Much like the Sun, the Moon has great power over what happens on Earth and within those who call it home. Think about it, the gravitational pull of the Moon affects the tides of the water, and over half of our bodies are composed of water, so it stands to reason that the pull from the Moon can affect us as well.

To Harness the power of the Moon, which we refer to as a feminine power in yoga, we need to align ourselves with its eight phases. But even more so, we need to understand what each of the phases represents so that we can send our intentions accordingly.

Phases of the Moon

New Moon: At this stage, the Moon is hidden from the human eye between the Sun and the Earth. Like the name suggests, this is a time for new beginnings; everything is possible at this time and it is a great place to start your journey and set your intentions. Consider planning new projects, whether at work, within your home, or even within yourself. Yoga is meant to be abstained from practice during this phase.

Waxing Crescent Moon: There is a visible crescent on the moon at this time, she has moved past the intention of showing herself and is now declaring itself. Here you can do the same, declare your intentions out loud and conceptualize them.

First Quarter Moon: For this phase, half of the Moon is illuminated to us and the other half is in shadow. Feeling indecisive lately? This is the phase where you need to take action with any indecisions and make up your mind. Use the energy from setting your intentions and proceed forward with momentum.

Waxing Gibbous Moon: Here, Gibbous means that more than half of the Moon is aglow, while waxing means that the illumination is increasing. Nurture your ideas and yourself during this stage. Take the time to refine and edit your ideas, while maintaining trust that it will work out for you.

Full Moon: The Sun here is lighting the Moon up in full splendor. How often have you been out in the dark to stumble upon a full Moon and be stopped by her captivating beauty? Here, your energy levels are at their peak, so take advantage and either continue to move forward with your intention or realize that it did not work out for you and release it from your burden. The full Moon is also a time for celebrations. Yoga is meant to be abstained from practice during this phase.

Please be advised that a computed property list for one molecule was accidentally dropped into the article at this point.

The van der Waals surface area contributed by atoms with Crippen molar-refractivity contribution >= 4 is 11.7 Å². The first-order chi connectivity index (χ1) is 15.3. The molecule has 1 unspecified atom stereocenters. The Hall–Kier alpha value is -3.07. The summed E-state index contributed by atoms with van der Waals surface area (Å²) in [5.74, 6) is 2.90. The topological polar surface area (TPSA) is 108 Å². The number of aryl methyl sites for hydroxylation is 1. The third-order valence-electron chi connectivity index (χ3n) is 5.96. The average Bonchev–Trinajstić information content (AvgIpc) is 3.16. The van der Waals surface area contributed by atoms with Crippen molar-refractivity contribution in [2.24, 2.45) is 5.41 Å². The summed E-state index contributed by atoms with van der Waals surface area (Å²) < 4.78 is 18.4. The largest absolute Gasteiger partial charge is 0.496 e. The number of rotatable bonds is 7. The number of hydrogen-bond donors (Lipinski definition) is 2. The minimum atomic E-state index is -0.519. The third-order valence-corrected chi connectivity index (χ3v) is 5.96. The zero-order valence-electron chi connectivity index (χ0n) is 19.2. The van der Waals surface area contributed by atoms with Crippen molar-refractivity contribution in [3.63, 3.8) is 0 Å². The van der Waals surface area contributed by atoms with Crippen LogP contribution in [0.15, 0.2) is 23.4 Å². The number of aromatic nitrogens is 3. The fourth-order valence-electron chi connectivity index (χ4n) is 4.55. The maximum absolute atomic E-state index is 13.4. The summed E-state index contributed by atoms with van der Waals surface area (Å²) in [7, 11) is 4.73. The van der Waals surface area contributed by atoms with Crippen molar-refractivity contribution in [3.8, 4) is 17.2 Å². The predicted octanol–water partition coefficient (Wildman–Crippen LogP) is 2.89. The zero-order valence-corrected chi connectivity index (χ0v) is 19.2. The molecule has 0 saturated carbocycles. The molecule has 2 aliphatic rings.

Waning Gibbous Moon: Now is the time to have gratitude, receive your intention with thanks, as the Moon’s illumination is fading and some of it is starting to shadow. Take the time to help and nurture others, as well as nature.

Third Quarter Moon: The exact opposite to the First Quarter Moon, this is a time in your life for forgiveness. Readjust anything that needs it and give back to your intention.

Waning Crescent Moon: Alas here, the Moon’s glow is almost gone and so your intentions come to an end as well. This is a time to rest and restore before the next New Moon. Reflect on the past month and prepare yourself for your next intention.

Setting Intentions

Now that you know the phases of the Moon, and the best times to harness her energy, you can begin to set your intentions. Decide what you want to change or accomplish, this can be physically, emotionally, spiritually or mentally. Essentially these intentions are goals that you would like to meet, be positive and specific with your intentions and remember to align them with the phases of the Moon.